Advertorial feature

Cybercrime the focus of a new government security initiative

 

Cyber security is one of the most important factors for all individuals, businesses and government agencies to focus on in 21st century life. Social, business, financial and educational sectors have all moved to the web to stay present and alive in the current market. Without an online presence, there’s sadly little chance of being noticed. As life rapidly continues to gravitate onto the World Wide Web, a new set of security challenges arise. Unfortunately, as the world moves online, every aspect of society seems to follow – crime included.

With so much freedom, limited regulations and largely faceless interaction, online criminal activity can be a lot harder to identify, trace and stop. According to the government, cybercrime is estimated to cost the economy £27 billion a year. As a result, the onus falls on you to take precautions to safeguard your private information and protect your computer from possible criminal actions. For most people, this means finding the appropriate software to ward off phishing, hacking, crimeware and spam attacks. Luckily, another undeniable benefit of the internet is that free antivirus downloads are available.

However, for businesses, which hold a database of client and customer information out of the individual’s control, additional measures must be taken. As part of the national security strategy relating to cybercrime, the government is expected to unveil a secure online site this week, aimed at collating information on cyber attacks and how companies have repelled them. Named the Cyber-security Information Sharing Partnership (CISP), the site will allow businesses, online security specialists and government officials to add information intended to help protect them from hacking attacks. In turn, this also protects their clients’ personal data.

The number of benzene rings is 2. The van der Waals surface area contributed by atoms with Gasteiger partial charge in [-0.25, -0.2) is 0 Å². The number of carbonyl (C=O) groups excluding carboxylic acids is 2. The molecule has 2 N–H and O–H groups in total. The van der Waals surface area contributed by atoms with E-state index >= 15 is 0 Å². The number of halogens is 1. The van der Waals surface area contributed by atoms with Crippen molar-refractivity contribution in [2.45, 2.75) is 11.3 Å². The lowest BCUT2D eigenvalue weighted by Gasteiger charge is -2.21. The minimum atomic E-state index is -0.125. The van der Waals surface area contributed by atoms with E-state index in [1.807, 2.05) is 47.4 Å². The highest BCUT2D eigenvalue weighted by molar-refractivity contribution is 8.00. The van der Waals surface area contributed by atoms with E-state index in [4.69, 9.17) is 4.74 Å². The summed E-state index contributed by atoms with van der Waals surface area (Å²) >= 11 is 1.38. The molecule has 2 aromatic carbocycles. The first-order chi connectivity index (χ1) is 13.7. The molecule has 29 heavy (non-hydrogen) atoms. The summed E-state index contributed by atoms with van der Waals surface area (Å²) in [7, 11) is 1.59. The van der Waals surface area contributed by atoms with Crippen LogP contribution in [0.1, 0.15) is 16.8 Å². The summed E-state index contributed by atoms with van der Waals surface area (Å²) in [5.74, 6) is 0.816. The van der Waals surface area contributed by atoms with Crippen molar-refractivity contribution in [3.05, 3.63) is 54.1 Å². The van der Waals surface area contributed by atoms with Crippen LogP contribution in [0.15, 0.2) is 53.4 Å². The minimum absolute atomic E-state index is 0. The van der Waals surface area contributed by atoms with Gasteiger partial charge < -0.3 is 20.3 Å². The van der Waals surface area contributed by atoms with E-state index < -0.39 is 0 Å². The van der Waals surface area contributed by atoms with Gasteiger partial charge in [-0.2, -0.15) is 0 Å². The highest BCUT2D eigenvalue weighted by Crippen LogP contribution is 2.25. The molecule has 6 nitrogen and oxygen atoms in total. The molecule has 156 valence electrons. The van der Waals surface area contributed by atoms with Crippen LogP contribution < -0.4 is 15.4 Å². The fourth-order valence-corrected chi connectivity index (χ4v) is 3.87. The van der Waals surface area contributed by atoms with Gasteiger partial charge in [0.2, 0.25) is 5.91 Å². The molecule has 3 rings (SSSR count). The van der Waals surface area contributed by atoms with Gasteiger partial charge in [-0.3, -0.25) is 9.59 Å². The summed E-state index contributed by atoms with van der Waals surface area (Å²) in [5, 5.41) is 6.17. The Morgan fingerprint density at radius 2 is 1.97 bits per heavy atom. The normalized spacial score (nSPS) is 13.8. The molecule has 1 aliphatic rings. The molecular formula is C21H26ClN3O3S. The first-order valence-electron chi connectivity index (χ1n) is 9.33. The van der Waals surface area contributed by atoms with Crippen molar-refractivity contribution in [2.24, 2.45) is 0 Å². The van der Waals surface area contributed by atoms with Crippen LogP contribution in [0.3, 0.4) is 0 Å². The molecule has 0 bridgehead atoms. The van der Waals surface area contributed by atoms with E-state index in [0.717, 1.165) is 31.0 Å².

A quick look on the anti-virus security company website http://www.kaspersky.co.uk/ outlines exactly what risks any individual or business owner can become a victim of online.

As reported by the Independent, 93 per cent of large businesses suffered a cyber attack in 2012. This is exactly why the government needs to focus its resources on installing measures to protect businesses from the dangers of online crime.

As January draws to an end, numerous cyber-attacks have already been reported in the media, showing how prevalent this problem is.

Sony was recently issued a £250,000 fine by the Information Commissioner’s Office (ICO), which has brought the company’s PlayStation fiasco of 2011 back into the spotlight. Sony was accused of compromising the personal details, including banking information, of 77 million PlayStation users after the company was hacked in an attack which supposedly could have been prevented. At the time, Sony’s software was not up-to-date and this allowed hackers to infiltrate the expectedly secure network of private data.

In another case, 22-year-old British university student, Christopher Weatherhead, was sentenced to 18 months jail on 24 January for his central role in a series of cyber-attacks in 2010/11. The attacks are believed to be associated with the global hacking collective, Anonymous, and targeted a number of financial companies including PayPal, MasterCard and Visa. The aim of the attacks was to protest against threats to internet freedom, and in the process they managed to disable the websites and cause millions of pounds of damage to the companies.